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Texas Attorney General Sues Biden Administration Over Mask Mandates For Airports, Planes and Public Transit

Air travel and public transit are among the last remaining places where Americans are required to where masks

On Wednesday, Texas Attorney General Ken Paxton sued the Biden administration over a government mandate requiring that masks be worn at U.S. airports, on airplanes and other public transit.

Paxton and U.S. Representative Beth Van Duyne, both from Texas, filed a lawsuit jointly challenging the CDC’s transit mask rules. The mandates were put into effect in February 2021, a month after President Biden took office.

The current mask mandates are set to expire on March 18.

The CDC mandate requires masks to be worn by travelers two years and older on planes, ships, trains, subways, buses, taxis, and ride-shares. The mandate further directs individuals to wear a mask inside all transportation hubs, such as airports, bus terminals, train and subway stations, and seaports.

On Wednesday, CDC Director Rochelle Walensky said that the agency is considering new COVID-19 guidance, including the requirements for wearing face masks. The CDC expects to issue revised guidelines in late February or early March.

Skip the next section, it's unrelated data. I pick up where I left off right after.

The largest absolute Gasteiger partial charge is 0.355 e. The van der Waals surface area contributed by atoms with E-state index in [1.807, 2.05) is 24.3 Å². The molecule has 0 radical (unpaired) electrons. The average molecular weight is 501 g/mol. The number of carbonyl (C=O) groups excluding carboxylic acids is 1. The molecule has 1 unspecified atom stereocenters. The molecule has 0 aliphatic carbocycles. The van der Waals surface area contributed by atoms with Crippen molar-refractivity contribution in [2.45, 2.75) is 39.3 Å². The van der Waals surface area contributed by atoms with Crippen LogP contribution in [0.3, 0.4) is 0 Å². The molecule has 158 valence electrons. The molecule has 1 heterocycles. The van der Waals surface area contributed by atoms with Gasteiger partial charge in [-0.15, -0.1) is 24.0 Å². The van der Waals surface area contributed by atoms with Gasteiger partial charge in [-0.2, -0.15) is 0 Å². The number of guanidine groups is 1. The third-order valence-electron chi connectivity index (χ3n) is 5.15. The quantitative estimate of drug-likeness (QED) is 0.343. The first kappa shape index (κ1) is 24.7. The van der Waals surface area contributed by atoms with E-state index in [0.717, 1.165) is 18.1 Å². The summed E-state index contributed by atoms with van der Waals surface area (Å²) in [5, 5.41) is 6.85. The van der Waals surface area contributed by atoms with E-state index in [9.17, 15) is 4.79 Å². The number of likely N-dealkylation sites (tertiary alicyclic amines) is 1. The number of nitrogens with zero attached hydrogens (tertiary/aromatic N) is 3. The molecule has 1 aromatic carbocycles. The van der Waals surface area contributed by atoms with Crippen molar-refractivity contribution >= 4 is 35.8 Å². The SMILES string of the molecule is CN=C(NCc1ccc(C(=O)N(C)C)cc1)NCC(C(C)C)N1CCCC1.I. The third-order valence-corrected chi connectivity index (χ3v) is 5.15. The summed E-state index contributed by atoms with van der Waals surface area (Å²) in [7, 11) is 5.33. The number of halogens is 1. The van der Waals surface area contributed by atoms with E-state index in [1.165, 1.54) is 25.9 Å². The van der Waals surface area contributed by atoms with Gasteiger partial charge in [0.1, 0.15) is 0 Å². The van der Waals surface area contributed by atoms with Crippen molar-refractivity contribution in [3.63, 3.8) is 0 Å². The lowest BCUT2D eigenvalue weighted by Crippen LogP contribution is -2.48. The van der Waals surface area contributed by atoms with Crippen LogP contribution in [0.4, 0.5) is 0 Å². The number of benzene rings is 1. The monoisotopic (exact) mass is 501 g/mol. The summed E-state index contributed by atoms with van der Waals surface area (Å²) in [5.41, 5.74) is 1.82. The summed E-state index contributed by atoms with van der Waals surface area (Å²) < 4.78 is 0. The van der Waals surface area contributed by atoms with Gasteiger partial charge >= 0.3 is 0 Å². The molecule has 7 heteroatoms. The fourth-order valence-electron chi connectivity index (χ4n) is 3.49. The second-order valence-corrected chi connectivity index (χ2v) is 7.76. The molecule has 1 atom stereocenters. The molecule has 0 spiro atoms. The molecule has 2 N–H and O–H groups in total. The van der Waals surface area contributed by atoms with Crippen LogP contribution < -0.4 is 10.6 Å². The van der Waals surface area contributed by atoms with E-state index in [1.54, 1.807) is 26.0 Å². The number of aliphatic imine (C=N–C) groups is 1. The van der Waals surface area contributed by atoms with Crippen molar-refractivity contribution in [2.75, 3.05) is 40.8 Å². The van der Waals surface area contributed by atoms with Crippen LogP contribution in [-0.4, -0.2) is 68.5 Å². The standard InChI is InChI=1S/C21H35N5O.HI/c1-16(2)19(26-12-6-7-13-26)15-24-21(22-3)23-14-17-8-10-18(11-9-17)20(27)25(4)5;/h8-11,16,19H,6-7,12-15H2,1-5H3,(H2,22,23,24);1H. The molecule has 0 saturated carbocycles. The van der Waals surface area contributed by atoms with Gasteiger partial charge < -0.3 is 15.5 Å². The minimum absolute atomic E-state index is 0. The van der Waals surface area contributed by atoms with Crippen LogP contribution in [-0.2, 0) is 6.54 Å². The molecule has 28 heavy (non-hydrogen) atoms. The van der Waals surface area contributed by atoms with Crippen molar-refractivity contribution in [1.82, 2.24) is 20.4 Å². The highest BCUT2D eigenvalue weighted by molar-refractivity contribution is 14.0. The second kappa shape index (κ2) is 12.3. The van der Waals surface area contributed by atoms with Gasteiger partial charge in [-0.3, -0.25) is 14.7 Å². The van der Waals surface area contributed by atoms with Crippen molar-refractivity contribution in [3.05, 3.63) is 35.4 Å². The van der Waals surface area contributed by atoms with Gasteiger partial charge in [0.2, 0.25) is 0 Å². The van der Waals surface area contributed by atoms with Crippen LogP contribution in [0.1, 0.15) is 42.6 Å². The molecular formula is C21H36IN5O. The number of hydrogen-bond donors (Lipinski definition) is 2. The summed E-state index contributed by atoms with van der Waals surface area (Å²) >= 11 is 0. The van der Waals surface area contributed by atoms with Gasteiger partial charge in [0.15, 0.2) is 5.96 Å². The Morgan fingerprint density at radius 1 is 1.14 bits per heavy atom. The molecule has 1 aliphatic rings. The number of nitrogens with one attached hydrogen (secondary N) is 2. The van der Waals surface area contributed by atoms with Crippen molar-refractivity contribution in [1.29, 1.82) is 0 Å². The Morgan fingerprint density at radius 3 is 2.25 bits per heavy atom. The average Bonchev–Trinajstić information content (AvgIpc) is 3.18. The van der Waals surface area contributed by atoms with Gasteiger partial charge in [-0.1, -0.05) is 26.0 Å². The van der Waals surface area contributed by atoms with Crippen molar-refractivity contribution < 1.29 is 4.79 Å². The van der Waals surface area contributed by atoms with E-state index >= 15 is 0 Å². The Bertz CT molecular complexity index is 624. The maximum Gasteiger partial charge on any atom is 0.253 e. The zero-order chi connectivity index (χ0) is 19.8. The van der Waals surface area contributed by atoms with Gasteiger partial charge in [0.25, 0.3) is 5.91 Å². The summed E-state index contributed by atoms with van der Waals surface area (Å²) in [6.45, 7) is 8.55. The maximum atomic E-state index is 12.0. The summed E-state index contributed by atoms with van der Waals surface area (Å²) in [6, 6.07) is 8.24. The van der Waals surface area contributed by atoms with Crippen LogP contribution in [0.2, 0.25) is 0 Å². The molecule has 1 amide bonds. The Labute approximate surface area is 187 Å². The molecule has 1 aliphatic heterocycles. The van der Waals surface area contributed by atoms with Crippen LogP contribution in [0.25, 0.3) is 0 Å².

The lawsuit filed by Paxton and Van Duyne names the defendants as the CDC, the Department of Health and Human Services, Walensky, CDC chief of staff Sherri Berger, HHS Secretary Xavier Becerra, and the U.S. government as a whole.

Former President Donald Trump refused recommendations from the CDC to impose mask requirements for travel, despite airlines and other transportation modes having already imposed mask requirements.

Republicans in Congress have frequently aimed at ending the mask mandates for travel, which have been the basis of ongoing tensions of air travel. This has been especially true aboard U.S. airlines, as many travelers refuse to wear masks.

The Federal Aviation Administration (FAA) says about 6,400 complaints of unruly passengers have been received since the start of 2021. The FAA says that about 4,500 involve passengers not wearing masks.

Transportation hubs are the only remaining places where masks are still required in most states.

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